Last week, in Shell Offshore v. Greenpeace, the federal Ninth Circuit Court of Appeals issued an order vacating a civil contempt order that was issued against Greenpeace last summer during the Shell No! banner hang off the St. John’s Bridge. In July, a number of activists had suspended themselves from the bridge over the Willamette River in Portland, Oregon to temporarily block Shell’s contracted vessel, the Fennica, from leaving the Portland harbor. The Fennica carried a crucial piece of oil drilling equipment and Shell planned to send the Fennica north to Alaska’s Chukchi Sea to conduct oil drilling in the Arctic.

Prior to the bridge protest, in May 2015, Shell had received a district court order granting a preliminary injunction against Greenpeace that established “safety zones” around each of its contracted vessels to prevent protestors from interfering with oil drilling operations. Greenpeace appealed the preliminary injunction. While the appeal was pending, the St. John’s Bridge protest occurred. The local district court issued a “preliminary order” that the Greenpeace activists were in civil contempt of the preliminary injunction order. The contempt order stated that the court would impose fines of $2,500/hour the first day, $5,000/hour the second day, $7,500/hour the third day, and $10,000/hour thereafter “so long as the activists continue to hang from the St. John’s Bridge in Portland.”

The court’s civil contempt order against Greenpeace was expressly denominated as “preliminary” because it was “entered without a full evidentiary hearing in light of the emergency, expedited nature of the situation in Portland.” The district court contemplated holding an evidentiary hearing at a later date. However, no further district court proceedings occurred because there was an appeal pending.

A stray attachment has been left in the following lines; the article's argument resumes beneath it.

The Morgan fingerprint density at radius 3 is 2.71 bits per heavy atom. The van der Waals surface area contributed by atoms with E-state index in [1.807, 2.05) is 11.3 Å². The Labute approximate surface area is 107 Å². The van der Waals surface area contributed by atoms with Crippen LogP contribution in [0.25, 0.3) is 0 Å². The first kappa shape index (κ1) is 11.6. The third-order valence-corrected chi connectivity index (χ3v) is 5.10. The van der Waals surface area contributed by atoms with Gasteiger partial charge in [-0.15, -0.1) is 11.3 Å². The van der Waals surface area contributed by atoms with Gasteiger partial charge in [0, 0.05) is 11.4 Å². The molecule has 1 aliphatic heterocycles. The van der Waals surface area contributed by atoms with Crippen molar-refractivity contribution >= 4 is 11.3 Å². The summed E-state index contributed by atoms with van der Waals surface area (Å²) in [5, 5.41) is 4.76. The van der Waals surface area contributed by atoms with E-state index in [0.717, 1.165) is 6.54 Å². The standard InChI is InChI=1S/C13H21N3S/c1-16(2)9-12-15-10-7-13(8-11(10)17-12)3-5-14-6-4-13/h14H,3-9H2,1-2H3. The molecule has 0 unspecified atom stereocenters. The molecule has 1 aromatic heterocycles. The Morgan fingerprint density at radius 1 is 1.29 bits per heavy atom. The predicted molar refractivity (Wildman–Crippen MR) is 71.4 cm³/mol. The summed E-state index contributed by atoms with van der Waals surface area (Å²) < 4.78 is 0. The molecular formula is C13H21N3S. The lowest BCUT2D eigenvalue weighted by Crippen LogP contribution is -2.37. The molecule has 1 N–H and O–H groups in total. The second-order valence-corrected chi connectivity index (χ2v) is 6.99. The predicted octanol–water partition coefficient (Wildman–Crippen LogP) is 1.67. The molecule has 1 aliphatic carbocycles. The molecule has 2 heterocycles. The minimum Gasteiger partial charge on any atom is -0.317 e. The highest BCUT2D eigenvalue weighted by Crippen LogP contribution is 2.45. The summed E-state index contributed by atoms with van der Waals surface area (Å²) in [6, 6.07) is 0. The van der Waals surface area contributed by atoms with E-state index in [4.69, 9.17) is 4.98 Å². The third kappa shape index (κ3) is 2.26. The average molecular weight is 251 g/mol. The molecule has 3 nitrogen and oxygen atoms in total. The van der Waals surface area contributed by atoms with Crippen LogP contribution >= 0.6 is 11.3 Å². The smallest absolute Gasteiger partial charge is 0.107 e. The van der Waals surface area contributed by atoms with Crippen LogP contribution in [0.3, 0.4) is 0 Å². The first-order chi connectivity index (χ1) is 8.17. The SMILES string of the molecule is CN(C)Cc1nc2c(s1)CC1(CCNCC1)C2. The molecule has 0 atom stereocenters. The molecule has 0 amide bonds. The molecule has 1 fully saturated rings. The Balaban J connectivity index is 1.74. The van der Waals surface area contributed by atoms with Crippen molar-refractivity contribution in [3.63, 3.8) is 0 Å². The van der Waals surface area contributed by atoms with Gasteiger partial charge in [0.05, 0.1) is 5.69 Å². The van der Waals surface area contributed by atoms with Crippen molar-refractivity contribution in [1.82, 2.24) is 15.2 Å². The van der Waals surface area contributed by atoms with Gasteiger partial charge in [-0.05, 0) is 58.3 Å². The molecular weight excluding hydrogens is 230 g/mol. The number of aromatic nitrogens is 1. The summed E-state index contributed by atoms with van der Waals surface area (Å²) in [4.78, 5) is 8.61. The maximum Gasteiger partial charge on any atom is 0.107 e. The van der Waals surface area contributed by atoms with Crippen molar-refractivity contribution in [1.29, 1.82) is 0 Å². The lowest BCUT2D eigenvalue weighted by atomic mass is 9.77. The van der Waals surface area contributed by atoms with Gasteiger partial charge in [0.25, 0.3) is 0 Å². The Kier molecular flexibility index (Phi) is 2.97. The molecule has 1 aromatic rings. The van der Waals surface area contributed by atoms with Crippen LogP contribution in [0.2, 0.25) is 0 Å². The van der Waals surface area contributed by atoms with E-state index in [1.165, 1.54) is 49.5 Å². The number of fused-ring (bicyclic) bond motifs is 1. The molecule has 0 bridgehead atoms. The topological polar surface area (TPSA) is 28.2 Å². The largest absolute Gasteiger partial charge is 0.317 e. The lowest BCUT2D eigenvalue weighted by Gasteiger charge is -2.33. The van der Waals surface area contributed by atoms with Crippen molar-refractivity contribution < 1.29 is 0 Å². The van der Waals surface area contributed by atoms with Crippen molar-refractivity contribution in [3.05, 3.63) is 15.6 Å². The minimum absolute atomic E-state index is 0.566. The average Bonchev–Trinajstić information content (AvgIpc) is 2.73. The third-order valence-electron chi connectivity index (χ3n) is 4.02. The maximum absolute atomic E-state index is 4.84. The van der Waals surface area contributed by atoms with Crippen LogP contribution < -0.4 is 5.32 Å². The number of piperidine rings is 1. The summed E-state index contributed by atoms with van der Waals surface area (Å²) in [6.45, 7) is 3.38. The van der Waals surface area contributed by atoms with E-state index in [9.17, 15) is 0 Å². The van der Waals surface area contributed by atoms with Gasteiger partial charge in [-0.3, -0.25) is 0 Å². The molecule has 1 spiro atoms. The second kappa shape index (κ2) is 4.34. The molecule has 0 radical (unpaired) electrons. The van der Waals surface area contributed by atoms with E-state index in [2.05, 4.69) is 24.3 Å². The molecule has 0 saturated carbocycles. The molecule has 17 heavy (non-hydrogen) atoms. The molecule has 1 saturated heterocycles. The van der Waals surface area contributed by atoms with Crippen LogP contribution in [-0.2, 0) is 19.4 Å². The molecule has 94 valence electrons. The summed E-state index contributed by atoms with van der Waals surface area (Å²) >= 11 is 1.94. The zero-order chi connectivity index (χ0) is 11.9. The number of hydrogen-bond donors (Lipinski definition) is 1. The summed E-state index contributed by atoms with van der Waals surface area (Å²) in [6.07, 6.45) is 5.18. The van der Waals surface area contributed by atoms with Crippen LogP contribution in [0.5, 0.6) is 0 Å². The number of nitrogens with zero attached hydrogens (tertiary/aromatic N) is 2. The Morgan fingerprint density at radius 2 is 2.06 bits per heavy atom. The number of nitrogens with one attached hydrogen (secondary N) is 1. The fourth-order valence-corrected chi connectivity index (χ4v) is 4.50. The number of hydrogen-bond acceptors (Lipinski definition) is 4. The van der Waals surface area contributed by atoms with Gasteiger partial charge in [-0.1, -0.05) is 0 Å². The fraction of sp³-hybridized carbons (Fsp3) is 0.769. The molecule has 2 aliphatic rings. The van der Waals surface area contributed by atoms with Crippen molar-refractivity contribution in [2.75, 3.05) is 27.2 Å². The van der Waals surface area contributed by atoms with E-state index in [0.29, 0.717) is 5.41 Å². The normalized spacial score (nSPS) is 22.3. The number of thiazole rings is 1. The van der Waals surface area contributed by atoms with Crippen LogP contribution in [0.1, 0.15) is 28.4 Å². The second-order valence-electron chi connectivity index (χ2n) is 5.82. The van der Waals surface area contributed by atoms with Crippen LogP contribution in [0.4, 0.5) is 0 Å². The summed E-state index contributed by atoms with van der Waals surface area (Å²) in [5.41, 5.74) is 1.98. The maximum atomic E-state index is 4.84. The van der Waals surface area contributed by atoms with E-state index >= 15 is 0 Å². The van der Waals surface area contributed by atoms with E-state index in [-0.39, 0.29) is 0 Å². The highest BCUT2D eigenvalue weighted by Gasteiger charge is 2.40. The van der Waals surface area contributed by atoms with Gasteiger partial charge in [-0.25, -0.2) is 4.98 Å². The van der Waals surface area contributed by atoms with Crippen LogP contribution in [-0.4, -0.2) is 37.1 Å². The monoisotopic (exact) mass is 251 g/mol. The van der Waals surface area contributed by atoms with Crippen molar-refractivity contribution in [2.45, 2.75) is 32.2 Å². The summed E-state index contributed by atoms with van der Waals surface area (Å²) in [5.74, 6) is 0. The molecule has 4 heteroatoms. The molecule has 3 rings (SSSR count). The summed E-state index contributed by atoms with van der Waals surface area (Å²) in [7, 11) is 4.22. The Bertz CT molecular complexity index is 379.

Approximately two months after the protest, while the appeal was still pending, Shell announced that it no longer planned to conduct exploratory oil drilling in Alaska’s Chukchi Sea. In November 2015, the preliminary injunction against Greenpeace expired by its own terms, and Shell did not seek to renew it.

Last week the federal appeals court held that because there is no longer a plan for oil drilling or a preliminary injunction in effect, the appeal of the preliminary injunction against Greenpeace is now moot. Furthermore, because the preliminary injunction is no longer in effect, there can be no civil contempt regarding that preliminary injunction. Therefore, the appeals court vacated the preliminary civil contempt order against Greenpeace.

The court essentially distinguished between two kinds of civil contempt — compensatory and coercive. The court found that the contempt order in this case was coercive because it was intended to force Greenpeace to comply with a court order. The court held: “A court cannot impose a coercive civil contempt sanction if the underlying injunction is no longer in effect.” Thus, in this case, “[e]nforcing the fee-schedule monetary sanction would only serve to punish Greenpeace for its past contumacious actions.” However, punitive sanctions would constitute criminal contempt, not civil contempt, and such “criminal penalties may not be imposed on someone who has not been afforded the protections that the Constitution requires of such criminal proceedings.” Thus, the court held that “in cases where the underlying proceeding has been rendered moot, the coercive contempt proceeding must be vacated in order to avoid a due-process violation. . . Accordingly, [in this case] the pending contempt proceedings must be vacated.”